Skip to main content

Berkshire's Munger Rips Robinhood for 'Gambling Services'

Robinhood and other brokerages catering to novice investors make money in a 'dirty way,' Berkshire Hathaway's Charlie Munger told a media outlet.
  • Author:
  • Publish date:

Charlie Munger, vice chairman of Warren Buffett’s Berkshire Hathaway undefined  insurance and investment group, on Wednesday criticized Robinhood Markets and its competitors for taking advantage of uneducated investors.

He spoke at the annual meeting of Daily Journal Corp., a newspaper company that he chairs. 

Robinhood and other brokerages catering to novice individual investors are really supplying “gambling services” and make money in a “dirty way,” Munger said, according to Bloomberg.

He was referring to Robinhood’s sale of its trade orders to other firms, which then execute the trades. That’s how it can afford to offer commission-free trading.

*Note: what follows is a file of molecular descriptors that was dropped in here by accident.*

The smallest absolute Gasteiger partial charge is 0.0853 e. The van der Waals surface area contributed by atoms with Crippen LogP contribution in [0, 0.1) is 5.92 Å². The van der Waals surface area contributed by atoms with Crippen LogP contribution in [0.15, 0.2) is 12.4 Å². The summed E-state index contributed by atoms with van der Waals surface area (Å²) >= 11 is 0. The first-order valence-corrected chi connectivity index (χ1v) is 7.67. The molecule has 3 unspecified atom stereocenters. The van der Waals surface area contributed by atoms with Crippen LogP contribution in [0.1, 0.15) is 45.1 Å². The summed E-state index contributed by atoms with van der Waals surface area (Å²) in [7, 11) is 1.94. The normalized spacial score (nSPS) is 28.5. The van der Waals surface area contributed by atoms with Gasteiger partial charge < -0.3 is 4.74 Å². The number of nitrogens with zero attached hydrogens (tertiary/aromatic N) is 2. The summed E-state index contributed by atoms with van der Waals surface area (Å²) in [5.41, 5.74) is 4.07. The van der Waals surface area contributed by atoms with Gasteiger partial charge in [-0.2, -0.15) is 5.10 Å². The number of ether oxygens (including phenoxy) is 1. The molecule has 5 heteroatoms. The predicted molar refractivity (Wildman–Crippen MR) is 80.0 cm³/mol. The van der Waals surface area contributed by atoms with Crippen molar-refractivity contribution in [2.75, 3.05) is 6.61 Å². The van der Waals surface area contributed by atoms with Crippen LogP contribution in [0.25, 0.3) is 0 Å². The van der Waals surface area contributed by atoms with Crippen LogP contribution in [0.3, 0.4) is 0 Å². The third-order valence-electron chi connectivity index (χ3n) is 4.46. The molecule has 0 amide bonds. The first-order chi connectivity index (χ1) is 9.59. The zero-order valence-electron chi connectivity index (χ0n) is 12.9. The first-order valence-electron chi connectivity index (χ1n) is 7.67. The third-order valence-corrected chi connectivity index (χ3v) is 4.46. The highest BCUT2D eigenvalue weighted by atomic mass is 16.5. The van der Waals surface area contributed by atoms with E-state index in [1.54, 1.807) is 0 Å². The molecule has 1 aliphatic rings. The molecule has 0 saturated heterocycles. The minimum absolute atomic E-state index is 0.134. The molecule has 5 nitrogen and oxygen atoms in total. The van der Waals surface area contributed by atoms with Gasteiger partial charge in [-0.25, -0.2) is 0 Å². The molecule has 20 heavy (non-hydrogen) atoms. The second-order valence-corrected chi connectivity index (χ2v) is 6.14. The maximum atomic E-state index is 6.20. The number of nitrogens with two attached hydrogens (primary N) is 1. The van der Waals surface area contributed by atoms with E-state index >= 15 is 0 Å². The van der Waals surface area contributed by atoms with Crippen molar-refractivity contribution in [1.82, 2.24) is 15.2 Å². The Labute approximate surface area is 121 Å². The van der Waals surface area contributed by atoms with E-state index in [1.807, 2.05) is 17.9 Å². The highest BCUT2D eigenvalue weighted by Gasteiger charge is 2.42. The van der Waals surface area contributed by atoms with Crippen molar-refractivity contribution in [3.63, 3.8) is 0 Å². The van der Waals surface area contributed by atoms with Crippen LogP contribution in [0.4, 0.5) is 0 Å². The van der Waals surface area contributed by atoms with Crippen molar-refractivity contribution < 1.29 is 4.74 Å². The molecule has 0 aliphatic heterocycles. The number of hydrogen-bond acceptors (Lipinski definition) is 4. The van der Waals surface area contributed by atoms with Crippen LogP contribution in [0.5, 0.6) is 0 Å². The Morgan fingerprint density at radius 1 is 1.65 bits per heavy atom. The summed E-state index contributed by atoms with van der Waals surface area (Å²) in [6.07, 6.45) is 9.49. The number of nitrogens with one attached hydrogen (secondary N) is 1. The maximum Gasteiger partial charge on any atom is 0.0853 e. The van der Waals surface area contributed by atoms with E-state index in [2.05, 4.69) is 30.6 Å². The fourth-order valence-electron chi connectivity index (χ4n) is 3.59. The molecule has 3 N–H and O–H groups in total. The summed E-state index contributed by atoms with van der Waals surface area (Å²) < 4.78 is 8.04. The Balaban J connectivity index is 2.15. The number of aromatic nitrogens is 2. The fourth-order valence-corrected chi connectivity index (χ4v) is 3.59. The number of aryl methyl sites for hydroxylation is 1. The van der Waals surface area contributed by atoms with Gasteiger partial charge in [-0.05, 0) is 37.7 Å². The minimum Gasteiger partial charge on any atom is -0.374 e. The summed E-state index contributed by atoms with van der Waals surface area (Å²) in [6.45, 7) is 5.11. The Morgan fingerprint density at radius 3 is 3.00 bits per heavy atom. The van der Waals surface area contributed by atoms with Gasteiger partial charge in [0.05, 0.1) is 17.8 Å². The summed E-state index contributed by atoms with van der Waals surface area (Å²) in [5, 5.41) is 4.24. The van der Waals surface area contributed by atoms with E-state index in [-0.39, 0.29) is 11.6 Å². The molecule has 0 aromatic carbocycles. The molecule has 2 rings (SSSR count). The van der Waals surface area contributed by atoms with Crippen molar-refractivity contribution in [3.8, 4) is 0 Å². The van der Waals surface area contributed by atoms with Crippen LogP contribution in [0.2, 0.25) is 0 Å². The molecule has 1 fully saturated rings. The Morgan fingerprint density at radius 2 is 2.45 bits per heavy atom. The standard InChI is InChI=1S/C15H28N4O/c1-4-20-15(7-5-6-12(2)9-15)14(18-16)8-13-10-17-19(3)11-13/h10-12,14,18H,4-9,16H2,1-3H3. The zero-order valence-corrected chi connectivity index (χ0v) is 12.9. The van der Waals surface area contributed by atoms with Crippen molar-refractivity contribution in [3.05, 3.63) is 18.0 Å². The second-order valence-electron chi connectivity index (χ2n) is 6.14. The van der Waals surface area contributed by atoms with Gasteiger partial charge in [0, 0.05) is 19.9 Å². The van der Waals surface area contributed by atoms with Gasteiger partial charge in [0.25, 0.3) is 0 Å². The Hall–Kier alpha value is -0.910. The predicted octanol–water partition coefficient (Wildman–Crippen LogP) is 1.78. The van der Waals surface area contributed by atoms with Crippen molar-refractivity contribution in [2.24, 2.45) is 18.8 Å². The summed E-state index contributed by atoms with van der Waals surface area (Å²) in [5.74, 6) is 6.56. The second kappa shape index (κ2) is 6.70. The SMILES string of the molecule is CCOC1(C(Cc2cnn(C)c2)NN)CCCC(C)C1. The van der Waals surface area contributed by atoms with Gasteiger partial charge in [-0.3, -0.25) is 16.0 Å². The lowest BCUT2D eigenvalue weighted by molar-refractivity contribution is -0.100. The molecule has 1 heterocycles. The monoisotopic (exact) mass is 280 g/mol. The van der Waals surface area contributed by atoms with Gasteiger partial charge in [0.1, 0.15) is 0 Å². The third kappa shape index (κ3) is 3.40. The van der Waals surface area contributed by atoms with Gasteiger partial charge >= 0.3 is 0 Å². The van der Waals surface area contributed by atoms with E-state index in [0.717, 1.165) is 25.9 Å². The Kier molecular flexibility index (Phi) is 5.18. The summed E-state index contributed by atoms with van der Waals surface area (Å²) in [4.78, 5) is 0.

Scroll to Continue

TheStreet Recommends

“I think you should try and make your money in this world by selling other people things that are good for them, and if you’re selling them gambling services -- where you make profits off the top, like many of these new brokers who specialize in luring the gamblers in -- I think it’s a dirty way to make money, and I think that we’re crazy to allow it,” Munger said.

He’s not too impressed with the Reddit-fueled surge in stocks such as GameStop,  (GME) - Get GameStop Corporation Report and the explosion in special purpose acquisition company offerings, warning of an “irritating bubble,” which will burst at some point.

“It’s most egregious in the momentum trading by novice investors lured in by new types of brokerage operations like Robinhood,” Munger said. “I think all of this activity is regrettable. I think civilization would do better without it.”

Berkshire Class B stock closed Wednesday trading at $248.45, up 1.2%. Its return has lagged the Morningstar U.S. Market index over the past one, three, five, 10 and 15-year periods.